I was not the starving girl today. Having put in a full day's work (plus dealing with this incessant heat for the past 3 days), I nonchalantly strolled into my local raw food spot for a well-deserved cacao mousse.
I haven't been the starving girl in a long time. Nearly 12 years have passed since I last measured that precious quarter cup of chickpeas, counted out those 12 raw almonds, or scooped up that half cup of non-fat cottage cheese.
I was not the starving girl today when I plucked the mousse from the fridge (already melting the moment I engulfed the plastic with my warm hand). I was not the starving girl when I sampled the cacao bar on display on the middle shelf. I was not the starving girl when I drank the free watermelon juice in the compostable paper cup.
However, when I went to pay for my delights, I found the starving girl. She reminded me of—well—me several years ago. Skin dripping off bony elbows. Sunken cheekbones beneath bulging eyes. Boyish clothes limply hanging over the outline of hollow hips.
Now to be clear, I can not say for sure if the woman I saw was anorexic. She could have a medical condition or be undergoing some treatment that is causing her to lose a profound amount of weight. Not all folx who are skinny have eating disorders and not all folx with eating disorders are skinny. So I can only speak to what my projection of her brought up in me.
I choked back my gasp as the cashier rang me up. Time passing with a tortuous slowness akin to a 6-year-old child waiting to fall asleep on Christmas Eve. I was caught between my desire to hold her, run away, or shake her awake by screaming, "Please, eat something!"
And yet, I know none of that worked on me. No amount of compassion, berating, or rejection could have helped. Only when I began to feel the pain of sleepwalking through a life as a spectral death wish did I make a 180 and confront my appetite square in the face.
Once I scrawled my signature with my finger on the iPad and grabbed my goods, I bolted out of the store and began sobbing—grateful for the large, movie star glasses that hid my tears. The most prominent feeling was shame, closely followed by regret. Shame that I had given myself over to mental illness for 7 years of my life. Regret that those years had been wasted in a prime period of my 20s. When most people are building careers and wealth, I was counting half-second sprays of Pam and placing my value on it.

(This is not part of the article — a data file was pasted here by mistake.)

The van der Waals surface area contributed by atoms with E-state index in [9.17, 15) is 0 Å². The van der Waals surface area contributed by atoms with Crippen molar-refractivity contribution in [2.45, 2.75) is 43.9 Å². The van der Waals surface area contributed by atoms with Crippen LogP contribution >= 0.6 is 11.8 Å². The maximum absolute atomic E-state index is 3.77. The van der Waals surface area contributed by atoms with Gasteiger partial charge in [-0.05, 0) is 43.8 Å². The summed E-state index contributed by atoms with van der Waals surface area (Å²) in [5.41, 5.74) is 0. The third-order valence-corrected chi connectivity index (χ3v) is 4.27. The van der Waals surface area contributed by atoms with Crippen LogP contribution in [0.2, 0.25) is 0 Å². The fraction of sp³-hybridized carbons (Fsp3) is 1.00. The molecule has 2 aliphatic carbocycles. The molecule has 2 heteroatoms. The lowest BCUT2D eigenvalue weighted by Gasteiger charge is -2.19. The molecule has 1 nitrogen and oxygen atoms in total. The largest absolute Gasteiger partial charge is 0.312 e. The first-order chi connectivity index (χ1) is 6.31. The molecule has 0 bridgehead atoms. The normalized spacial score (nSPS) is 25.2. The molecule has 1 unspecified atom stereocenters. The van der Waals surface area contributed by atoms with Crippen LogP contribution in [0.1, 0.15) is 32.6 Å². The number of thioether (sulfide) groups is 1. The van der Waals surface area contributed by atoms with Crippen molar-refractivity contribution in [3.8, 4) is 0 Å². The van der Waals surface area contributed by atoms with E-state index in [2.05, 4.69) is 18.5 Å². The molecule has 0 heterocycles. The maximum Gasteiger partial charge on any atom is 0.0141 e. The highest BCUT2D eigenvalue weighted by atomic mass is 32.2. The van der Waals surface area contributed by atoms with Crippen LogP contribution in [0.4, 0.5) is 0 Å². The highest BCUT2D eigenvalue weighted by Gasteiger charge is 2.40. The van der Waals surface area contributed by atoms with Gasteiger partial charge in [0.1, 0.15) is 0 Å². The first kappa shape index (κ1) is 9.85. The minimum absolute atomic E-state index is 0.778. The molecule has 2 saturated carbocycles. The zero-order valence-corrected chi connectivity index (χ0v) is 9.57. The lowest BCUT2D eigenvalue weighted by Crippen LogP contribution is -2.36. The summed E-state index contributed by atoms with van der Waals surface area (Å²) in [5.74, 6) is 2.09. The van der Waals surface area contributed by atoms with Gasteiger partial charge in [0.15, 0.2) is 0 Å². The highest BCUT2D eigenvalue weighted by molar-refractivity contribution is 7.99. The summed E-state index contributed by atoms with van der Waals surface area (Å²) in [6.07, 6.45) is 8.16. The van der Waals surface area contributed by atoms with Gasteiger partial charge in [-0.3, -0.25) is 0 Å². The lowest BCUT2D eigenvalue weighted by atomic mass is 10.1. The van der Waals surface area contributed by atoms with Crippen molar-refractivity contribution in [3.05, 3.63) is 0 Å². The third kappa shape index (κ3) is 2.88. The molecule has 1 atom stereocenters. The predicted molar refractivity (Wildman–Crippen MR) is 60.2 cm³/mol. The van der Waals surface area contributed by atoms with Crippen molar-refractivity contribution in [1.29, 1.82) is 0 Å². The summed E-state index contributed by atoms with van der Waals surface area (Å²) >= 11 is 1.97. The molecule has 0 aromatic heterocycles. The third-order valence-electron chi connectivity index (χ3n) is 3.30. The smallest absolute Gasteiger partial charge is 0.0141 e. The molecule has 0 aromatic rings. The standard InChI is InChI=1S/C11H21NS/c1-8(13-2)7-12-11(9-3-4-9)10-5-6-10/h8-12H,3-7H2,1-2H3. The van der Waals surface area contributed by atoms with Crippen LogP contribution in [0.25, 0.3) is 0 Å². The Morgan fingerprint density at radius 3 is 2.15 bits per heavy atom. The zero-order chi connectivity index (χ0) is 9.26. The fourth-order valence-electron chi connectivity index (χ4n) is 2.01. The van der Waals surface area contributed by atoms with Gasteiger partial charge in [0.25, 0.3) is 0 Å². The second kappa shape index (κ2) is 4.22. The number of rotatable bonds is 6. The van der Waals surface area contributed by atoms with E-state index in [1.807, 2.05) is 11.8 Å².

It's easier to forgive yourself the years lost when you are in your 20s. It's much harder when you're pushing 40 and feel like this brain chemistry handicap still sits like a feral gremlin ready to pounce the moment you start to feel normal.
I'm crying now as I'm writing this. Feeling so much loss. Finding it hard to love that starving girl in me when I am confronting so much anger towards her during this phase transition from youth to middle age. Noticing the areas where I still shrink—my voice, my thoughts, my dance. The places in me where I am screaming with diminishment.
I'm not even sure why I'm writing this today—except perhaps that it was through writing that I found the will to live 12 years ago. It was through art that my body felt safe to come alive. It was through dance and the exploration of eros where I discovered what I felt was more important than how I looked.
So I guess I'm just admitting that the starving girl visited me today. No, she doesn't run my life like she did so many years ago—but she still keeps residence in my body. And like Rumi suggests, perhaps this is an unexpected guest whom I must continue to welcome, entertain, and treat honorably. In fact, that might be exactly what the starving girl has been longing for all along.